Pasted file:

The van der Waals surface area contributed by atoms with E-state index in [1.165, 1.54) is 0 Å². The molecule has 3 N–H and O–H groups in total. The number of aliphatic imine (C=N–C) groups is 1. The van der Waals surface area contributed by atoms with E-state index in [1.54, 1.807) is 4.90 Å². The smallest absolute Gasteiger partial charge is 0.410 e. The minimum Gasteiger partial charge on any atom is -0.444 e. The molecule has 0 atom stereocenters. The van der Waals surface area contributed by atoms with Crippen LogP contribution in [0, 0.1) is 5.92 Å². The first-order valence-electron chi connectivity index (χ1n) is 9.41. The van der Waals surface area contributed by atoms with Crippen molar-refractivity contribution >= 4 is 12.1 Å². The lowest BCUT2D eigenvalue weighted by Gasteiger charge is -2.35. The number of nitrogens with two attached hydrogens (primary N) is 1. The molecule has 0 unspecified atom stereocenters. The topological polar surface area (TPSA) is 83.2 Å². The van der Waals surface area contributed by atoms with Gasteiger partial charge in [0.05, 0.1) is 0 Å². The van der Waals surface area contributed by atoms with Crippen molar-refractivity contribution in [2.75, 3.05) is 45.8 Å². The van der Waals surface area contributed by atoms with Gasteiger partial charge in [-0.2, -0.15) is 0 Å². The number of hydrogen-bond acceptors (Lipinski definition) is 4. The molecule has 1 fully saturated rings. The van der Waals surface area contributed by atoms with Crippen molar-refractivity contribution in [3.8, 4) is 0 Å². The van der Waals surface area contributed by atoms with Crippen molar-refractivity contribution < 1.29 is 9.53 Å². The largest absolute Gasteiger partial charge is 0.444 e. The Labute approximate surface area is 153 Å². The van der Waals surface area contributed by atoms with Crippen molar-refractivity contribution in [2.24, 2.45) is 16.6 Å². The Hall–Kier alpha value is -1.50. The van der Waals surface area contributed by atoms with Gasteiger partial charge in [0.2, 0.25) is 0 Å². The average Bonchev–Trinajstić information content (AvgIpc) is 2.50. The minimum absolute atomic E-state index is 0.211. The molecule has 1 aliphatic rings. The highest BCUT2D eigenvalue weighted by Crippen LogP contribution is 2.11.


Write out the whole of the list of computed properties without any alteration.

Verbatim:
The van der Waals surface area contributed by atoms with E-state index in [1.165, 1.54) is 0 Å². The molecule has 3 N–H and O–H groups in total. The number of aliphatic imine (C=N–C) groups is 1. The van der Waals surface area contributed by atoms with E-state index in [1.54, 1.807) is 4.90 Å². The smallest absolute Gasteiger partial charge is 0.410 e. The minimum Gasteiger partial charge on any atom is -0.444 e. The molecule has 0 atom stereocenters. The van der Waals surface area contributed by atoms with Crippen LogP contribution in [0, 0.1) is 5.92 Å². The first-order valence-electron chi connectivity index (χ1n) is 9.41. The van der Waals surface area contributed by atoms with Crippen molar-refractivity contribution >= 4 is 12.1 Å². The lowest BCUT2D eigenvalue weighted by Gasteiger charge is -2.35. The number of nitrogens with two attached hydrogens (primary N) is 1. The molecule has 0 unspecified atom stereocenters. The topological polar surface area (TPSA) is 83.2 Å². The van der Waals surface area contributed by atoms with Gasteiger partial charge in [0.05, 0.1) is 0 Å². The van der Waals surface area contributed by atoms with Crippen molar-refractivity contribution in [2.75, 3.05) is 45.8 Å². The van der Waals surface area contributed by atoms with Gasteiger partial charge in [-0.2, -0.15) is 0 Å². The number of hydrogen-bond acceptors (Lipinski definition) is 4. The molecule has 1 fully saturated rings. The van der Waals surface area contributed by atoms with Crippen molar-refractivity contribution in [3.8, 4) is 0 Å². The van der Waals surface area contributed by atoms with Crippen molar-refractivity contribution < 1.29 is 9.53 Å². The largest absolute Gasteiger partial charge is 0.444 e. The Labute approximate surface area is 153 Å². The van der Waals surface area contributed by atoms with Crippen molar-refractivity contribution in [2.24, 2.45) is 16.6 Å². The Hall–Kier alpha value is -1.50. The van der Waals surface area contributed by atoms with Gasteiger partial charge in [0.2, 0.25) is 0 Å². The average Bonchev–Trinajstić information content (AvgIpc) is 2.50. The minimum absolute atomic E-state index is 0.211. The molecule has 1 aliphatic rings. The highest BCUT2D eigenvalue weighted by Crippen LogP contribution is 2.11.